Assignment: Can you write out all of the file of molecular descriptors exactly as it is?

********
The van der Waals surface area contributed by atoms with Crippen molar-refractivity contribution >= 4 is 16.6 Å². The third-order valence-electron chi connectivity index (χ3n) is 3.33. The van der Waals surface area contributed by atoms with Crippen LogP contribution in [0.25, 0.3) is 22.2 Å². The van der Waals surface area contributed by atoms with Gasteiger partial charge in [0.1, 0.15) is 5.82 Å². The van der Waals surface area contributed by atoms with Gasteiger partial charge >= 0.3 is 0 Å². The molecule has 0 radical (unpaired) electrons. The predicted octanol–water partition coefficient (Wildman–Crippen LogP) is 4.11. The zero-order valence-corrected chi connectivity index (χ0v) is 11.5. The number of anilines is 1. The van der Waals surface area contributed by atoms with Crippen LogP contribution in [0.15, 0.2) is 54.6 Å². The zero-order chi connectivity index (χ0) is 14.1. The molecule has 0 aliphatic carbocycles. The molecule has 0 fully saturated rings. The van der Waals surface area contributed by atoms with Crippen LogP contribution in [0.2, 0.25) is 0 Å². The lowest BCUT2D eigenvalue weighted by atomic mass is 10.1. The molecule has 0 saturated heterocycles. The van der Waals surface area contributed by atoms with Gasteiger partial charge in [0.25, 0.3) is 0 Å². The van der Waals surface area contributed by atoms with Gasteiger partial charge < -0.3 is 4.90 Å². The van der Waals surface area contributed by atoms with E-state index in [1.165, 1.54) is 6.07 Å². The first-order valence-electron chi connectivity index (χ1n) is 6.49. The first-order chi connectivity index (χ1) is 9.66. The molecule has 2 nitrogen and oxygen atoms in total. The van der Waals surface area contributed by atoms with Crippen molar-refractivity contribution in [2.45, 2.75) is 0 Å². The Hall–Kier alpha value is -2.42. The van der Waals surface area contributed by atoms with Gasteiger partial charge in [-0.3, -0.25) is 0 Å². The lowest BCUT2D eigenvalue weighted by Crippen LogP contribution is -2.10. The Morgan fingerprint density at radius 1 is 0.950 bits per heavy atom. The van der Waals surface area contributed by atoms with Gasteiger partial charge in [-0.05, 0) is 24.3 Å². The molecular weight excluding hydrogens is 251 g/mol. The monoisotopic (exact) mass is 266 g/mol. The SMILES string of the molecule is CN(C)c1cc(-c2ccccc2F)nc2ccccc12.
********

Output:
The van der Waals surface area contributed by atoms with Crippen molar-refractivity contribution >= 4 is 16.6 Å². The third-order valence-electron chi connectivity index (χ3n) is 3.33. The van der Waals surface area contributed by atoms with Crippen LogP contribution in [0.25, 0.3) is 22.2 Å². The van der Waals surface area contributed by atoms with Gasteiger partial charge in [0.1, 0.15) is 5.82 Å². The van der Waals surface area contributed by atoms with Gasteiger partial charge >= 0.3 is 0 Å². The molecule has 0 radical (unpaired) electrons. The predicted octanol–water partition coefficient (Wildman–Crippen LogP) is 4.11. The zero-order valence-corrected chi connectivity index (χ0v) is 11.5. The number of anilines is 1. The van der Waals surface area contributed by atoms with Crippen LogP contribution in [0.15, 0.2) is 54.6 Å². The zero-order chi connectivity index (χ0) is 14.1. The molecule has 0 aliphatic carbocycles. The molecule has 0 fully saturated rings. The van der Waals surface area contributed by atoms with Crippen LogP contribution in [0.2, 0.25) is 0 Å². The lowest BCUT2D eigenvalue weighted by atomic mass is 10.1. The molecule has 0 saturated heterocycles. The van der Waals surface area contributed by atoms with Gasteiger partial charge in [0.25, 0.3) is 0 Å². The van der Waals surface area contributed by atoms with Gasteiger partial charge < -0.3 is 4.90 Å². The van der Waals surface area contributed by atoms with E-state index in [1.165, 1.54) is 6.07 Å². The first-order valence-electron chi connectivity index (χ1n) is 6.49. The first-order chi connectivity index (χ1) is 9.66. The molecule has 2 nitrogen and oxygen atoms in total. The van der Waals surface area contributed by atoms with Crippen molar-refractivity contribution in [2.45, 2.75) is 0 Å². The Hall–Kier alpha value is -2.42. The van der Waals surface area contributed by atoms with Gasteiger partial charge in [-0.3, -0.25) is 0 Å². The lowest BCUT2D eigenvalue weighted by Crippen LogP contribution is -2.10. The Morgan fingerprint density at radius 1 is 0.950 bits per heavy atom. The van der Waals surface area contributed by atoms with Gasteiger partial charge in [-0.05, 0) is 24.3 Å². The molecular weight excluding hydrogens is 251 g/mol. The monoisotopic (exact) mass is 266 g/mol. The SMILES string of the molecule is CN(C)c1cc(-c2ccccc2F)nc2ccccc12.